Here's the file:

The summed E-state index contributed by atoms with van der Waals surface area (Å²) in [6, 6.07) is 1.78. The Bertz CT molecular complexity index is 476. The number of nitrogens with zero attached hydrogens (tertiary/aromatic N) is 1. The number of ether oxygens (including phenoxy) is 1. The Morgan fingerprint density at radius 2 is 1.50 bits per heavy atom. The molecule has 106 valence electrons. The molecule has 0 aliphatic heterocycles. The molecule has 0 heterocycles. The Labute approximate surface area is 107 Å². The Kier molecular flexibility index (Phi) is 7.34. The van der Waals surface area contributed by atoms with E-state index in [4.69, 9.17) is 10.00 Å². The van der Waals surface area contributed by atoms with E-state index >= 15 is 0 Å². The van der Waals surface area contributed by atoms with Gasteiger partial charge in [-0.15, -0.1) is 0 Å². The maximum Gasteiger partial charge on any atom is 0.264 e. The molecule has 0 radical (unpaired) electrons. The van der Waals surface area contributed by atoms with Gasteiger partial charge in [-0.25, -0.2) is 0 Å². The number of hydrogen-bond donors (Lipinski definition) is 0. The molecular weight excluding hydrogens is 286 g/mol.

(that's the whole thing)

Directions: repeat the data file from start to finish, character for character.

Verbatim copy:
The summed E-state index contributed by atoms with van der Waals surface area (Å²) in [6, 6.07) is 1.78. The Bertz CT molecular complexity index is 476. The number of nitrogens with zero attached hydrogens (tertiary/aromatic N) is 1. The number of ether oxygens (including phenoxy) is 1. The Morgan fingerprint density at radius 2 is 1.50 bits per heavy atom. The molecule has 106 valence electrons. The molecule has 0 aliphatic heterocycles. The molecule has 0 heterocycles. The Labute approximate surface area is 107 Å². The Kier molecular flexibility index (Phi) is 7.34. The van der Waals surface area contributed by atoms with E-state index in [4.69, 9.17) is 10.00 Å². The van der Waals surface area contributed by atoms with E-state index >= 15 is 0 Å². The van der Waals surface area contributed by atoms with Gasteiger partial charge in [-0.15, -0.1) is 0 Å². The maximum Gasteiger partial charge on any atom is 0.264 e. The molecule has 0 radical (unpaired) electrons. The van der Waals surface area contributed by atoms with Gasteiger partial charge in [-0.25, -0.2) is 0 Å². The number of hydrogen-bond donors (Lipinski definition) is 0. The molecular weight excluding hydrogens is 286 g/mol.